127 posts in this category
When I look at our sons -
I see confusion over the disruptions in their lives and the difficult heart wrenching changes they have endured.
I see hurt and anger for what they have suffered.
I see the lack of self worth that has resulted and I see a lack of trust in the adults around them.
I started a Blog a while ago suggesting that adoptive parents needed to have realistic expectations of their children's school and especially of the child's teacher.
Something stopped me completing the blog and now it is evident why that was so... I was wrong! Which sadly in our case has resulted in us failing to protect our son and failing to do right by him.
As part of National Adoption Week I asked for contributions in the form of a list of questions and answers supplied by our children on the subject of us - their parents.
Here are the answers of a 4 1/2 year old.
When I look at my two children I see, unreserved joy, excitement for the today and for the tomorrow and I feel goodness flows from them to me. They nourish our family unit and make us whole.
When I look at my siblings however, I see nothing but broken glass, jagged edges and unreadable faces and I am touched beyond belief that the tragedy of our childhood is so apparent.
When did I finally become a mum?
Most mums know the day, the hour, the minute, maybe even the second.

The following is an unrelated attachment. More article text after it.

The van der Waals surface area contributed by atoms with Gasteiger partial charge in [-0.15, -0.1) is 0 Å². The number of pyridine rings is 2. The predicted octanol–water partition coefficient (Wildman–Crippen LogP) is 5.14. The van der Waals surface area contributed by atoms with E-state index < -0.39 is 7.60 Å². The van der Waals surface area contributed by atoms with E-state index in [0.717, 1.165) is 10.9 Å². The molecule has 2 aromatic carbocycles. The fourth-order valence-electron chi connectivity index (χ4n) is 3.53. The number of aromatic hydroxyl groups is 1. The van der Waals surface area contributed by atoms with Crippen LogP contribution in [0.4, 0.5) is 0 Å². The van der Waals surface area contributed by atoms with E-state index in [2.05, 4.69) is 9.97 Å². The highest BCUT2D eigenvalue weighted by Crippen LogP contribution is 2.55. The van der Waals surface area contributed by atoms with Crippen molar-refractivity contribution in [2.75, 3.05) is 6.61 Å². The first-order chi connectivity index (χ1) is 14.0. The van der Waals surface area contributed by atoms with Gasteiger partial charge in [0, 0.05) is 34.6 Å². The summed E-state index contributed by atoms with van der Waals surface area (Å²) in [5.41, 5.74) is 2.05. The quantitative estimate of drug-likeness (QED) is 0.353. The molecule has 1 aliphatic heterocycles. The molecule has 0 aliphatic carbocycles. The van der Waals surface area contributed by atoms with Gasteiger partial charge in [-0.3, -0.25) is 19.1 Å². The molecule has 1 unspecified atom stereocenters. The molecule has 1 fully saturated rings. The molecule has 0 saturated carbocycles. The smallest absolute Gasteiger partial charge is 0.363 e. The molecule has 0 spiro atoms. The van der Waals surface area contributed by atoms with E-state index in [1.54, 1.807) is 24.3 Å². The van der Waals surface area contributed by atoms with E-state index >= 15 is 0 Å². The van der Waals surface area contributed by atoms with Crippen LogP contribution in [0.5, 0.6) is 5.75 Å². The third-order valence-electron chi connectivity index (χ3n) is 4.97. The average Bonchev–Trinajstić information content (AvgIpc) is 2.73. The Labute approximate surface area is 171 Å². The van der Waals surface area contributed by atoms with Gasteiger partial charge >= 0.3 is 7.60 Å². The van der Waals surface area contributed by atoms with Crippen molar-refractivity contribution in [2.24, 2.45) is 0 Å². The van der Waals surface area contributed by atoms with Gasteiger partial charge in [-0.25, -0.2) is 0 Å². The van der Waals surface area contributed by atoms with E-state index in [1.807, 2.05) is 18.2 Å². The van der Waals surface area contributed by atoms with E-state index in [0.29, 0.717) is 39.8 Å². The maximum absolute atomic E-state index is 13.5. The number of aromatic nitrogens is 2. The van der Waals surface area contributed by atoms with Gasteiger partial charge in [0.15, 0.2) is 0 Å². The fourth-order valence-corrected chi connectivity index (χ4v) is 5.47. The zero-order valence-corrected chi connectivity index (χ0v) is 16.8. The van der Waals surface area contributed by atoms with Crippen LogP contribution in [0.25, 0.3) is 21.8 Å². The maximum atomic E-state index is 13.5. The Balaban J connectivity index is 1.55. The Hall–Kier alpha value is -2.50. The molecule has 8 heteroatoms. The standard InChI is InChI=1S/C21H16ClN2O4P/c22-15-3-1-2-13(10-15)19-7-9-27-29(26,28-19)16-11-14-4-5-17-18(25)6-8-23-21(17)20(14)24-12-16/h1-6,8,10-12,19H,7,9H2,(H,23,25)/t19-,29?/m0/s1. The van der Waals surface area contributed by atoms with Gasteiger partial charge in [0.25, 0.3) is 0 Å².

Can I pin down the day, the month, even the year?
The fact that you are not my flesh and blood I find endless fascinating. I know what your mother looks like and I see her freckled auburn beauty in your face. We don’t know what your dad looked like, but I have a sense of it. The colour of your skin, and your curly hair for starters. Yet in the end whatever they gave you, you are you. A world upon itself. I see my own mum and dad in my flesh, and more so as I age, but you are so different to those genes. So I see you. And it makes me curious precisely about you. And what you are all about.
I'll admit, love, that I’ve always found ‘the baby game’ irritating. The game you most often ask me to play with you, usually at the most inconvenient times. A game I didn’t really understand, or the fascination it held for you. At 10-years old, and nearly as tall as me, you’d want to be a helpless, mewling, wriggling little thing, while your adopted sister, although five years younger, was assigned the ‘teenage babysitter’ role or, if she protested too much, a twin baby to you, but one that was ‘smart’, and could ‘do more’ – the one that didn’t need so much attention.